Sunday, June 27, 2010

Happy workday to meeeeeeeeee!

Oh yes, today I'll have been with my current employer for 5 whole, entire years (of course, I started work on a weekday, not a weekend, but lets not be picky here). And long may my present employment continue: I do enjoy my work, there's always something interesting to learn each day, and I have a fabulous and fun boss who supports me and encourages me to explore any techie interests I have. These are rare and wonderous things to be able to say, and I know it. *I am now touching wood and doing any other superstitious manoeuvres to avoid bringing disaster upon me for these outrageous statements of happiness and contentment*

For someone in their early thirties (ok, thirty one, but early thirties sounds much more grown up), to have been in the same position for anything over a few years is slightly uncommon, and it seems this sort of "settled" employment is something that the newer generation of professionals are unlikely to have. There ain't no such thing as a "job for life" any more, but is that a good or a bad thing? I suppose it depends on whether you're moving on from a position because you want to, or because you have to. A voluntary move must be an exciting thing, and I can sometimes find it difficult to keep track of professional friends, as they suddenly announce they're off to pastures new!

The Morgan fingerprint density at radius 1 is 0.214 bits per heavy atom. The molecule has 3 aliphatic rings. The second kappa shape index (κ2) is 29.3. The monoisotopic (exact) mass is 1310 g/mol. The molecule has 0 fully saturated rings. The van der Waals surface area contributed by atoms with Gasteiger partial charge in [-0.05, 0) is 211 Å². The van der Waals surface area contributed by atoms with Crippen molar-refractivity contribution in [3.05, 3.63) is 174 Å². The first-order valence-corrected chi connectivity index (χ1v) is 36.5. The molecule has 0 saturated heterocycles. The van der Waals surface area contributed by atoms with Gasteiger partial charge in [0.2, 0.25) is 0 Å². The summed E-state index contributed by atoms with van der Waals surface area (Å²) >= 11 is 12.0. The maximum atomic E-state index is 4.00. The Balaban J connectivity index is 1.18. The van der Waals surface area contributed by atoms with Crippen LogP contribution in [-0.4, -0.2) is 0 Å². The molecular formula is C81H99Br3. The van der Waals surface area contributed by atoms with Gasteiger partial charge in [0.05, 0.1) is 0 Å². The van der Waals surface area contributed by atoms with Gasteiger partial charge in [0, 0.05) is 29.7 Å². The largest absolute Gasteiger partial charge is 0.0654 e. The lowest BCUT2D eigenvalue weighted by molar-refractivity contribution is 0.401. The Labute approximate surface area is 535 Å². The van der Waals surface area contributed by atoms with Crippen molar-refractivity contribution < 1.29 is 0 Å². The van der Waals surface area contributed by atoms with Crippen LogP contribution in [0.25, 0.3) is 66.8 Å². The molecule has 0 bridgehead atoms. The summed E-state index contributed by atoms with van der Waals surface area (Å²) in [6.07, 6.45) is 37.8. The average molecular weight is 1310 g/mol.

So, what are your expectations in a job now? A few years, then moving on? Or staying for as long as they'll have you?

Friday, June 25, 2010

Good design doesn't date


Not even if it's a book satchel, of a style that would originally have been used by monks carrying books that brought Christianity to Scotland.

Hell, I'd have one of them - they're pretty!

Friday, June 18, 2010

Free SLLG member event in Edinburgh

Thanks to the lovely @technollama, I'm pretending to be professional, and organising an event for the Scottish Law Librarians Group. The Mighty Llama himself will be presenting on this topic:

Digital Copyright: The Next Generation

During the first decade of the century copyright law has been one of the most important legal issues when it comes to the Internet. Recent developments may give copyright law a different face for the next decade. From the passing of the Digital Economy Act, to the rise of user-generated content and open licensing schemes such as open source and Creative Commons, the future of copyright is shaping up to present an interesting juxtaposition between two very different ideas about content management.

Date: Thursday 1st July 2010
Venue: Edinburgh Training and Conference Venue, 16 St. Mary Street, Edinburgh, EH1 1SU
Time: 5.30pm

Members should have received their email invite by now, but if not, and you're a member, email me on the address in the contact details on the right and I'll add you to the attendees list.

Thursday, June 17, 2010

Knowing when to give in


Bloglines, I'm not going to mince my words here, or break it to you gently: it's all over between us. I don't know if you noticed, but I actually dumped you about a month ago.